Do Away With Paper (When Practical) 

A variety of hard copy files and documents will need to be retained. Nevertheless, you can undertake a campaign to reduce the volume of paper you’re retaining, whether it’s in filing cabinets, desk drawers, or storage bins.

Evaluating each document you receive and consider whether it merits saving. Will a scanned version of said document suffice? If so, scan it and recycle the hard copy. Yes, scanning requires extra time and effort, but in the long run the payoff is more than worth it. When you effectively label each of the documents you’ve scanned, you enhance your ability to quickly locate them on your hard drive or online. Finding such e-documents is generally easier than finding the hard copy.

Constantly Review and Update 

Periodically review your documents. Is the information still relevant? Does it need to be combined with something else? Should it be reclassified? Your goal is to keep your holdings to a minimum.

Tackle only a handful of file folders at a time, so you don’t feel overwhelmed. Ask yourself, “What can be deleted? What should be merged? What can be extracted so that the few gems of wisdom crucial to my success can be applied as needed?” Think of this task with a project management hat on and take it step-by-step.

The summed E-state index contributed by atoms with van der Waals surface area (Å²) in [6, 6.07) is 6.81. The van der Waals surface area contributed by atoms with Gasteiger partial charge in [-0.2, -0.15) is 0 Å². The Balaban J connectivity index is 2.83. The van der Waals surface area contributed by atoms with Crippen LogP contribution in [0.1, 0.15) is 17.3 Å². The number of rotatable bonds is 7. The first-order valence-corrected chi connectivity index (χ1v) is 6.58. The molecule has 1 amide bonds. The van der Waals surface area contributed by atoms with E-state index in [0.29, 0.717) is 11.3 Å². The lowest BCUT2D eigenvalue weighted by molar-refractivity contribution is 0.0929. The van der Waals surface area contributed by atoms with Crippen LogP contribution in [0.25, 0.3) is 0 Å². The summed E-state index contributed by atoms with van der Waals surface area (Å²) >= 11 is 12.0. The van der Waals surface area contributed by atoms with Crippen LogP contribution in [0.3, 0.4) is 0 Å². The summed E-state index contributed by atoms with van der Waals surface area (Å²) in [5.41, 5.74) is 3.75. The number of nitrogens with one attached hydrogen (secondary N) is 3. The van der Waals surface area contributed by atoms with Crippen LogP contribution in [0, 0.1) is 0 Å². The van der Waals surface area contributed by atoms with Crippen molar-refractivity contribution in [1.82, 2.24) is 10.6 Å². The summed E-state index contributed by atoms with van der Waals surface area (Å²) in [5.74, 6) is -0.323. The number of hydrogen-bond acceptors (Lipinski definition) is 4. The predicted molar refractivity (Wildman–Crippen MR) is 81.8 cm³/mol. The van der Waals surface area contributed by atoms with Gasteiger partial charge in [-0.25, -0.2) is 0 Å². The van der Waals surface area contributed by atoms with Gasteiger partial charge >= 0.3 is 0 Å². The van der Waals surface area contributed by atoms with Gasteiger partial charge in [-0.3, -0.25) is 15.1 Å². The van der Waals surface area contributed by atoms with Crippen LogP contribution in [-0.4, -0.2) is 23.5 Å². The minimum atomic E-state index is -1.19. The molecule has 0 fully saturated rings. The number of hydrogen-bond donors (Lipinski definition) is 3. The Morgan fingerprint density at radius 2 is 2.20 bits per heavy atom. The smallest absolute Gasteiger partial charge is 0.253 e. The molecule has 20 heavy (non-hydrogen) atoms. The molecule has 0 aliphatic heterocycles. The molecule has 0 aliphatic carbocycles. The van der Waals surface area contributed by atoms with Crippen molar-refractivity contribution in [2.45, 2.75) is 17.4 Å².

Acknowledge the Benefits of Remaining Organized 

Staying organized might make you anxious. Organizing is certainly not a glamorous task. Yet, in a world that overwhelms us with the volume of information and communication, becoming the master of your files, and maintaining them so they serve you, is more important than ever before. Information overload occurs when we let things pile up. The people who become adept at recognizing, gathering, retrieving, and applying the right information at the right time are valuable to their organizations and their teams.

The future belongs to ultra-productive people who understand the importance of information and communication management. Regardless of the obstacles they face, these adept information managers are capable of pointing their team or organization in the appropriate direction. Why? They have a well-developed ability to identify, assemble, and impart knowledge that they extract from information.

Ultimately they can draw upon their knowledge to lead with wisdom.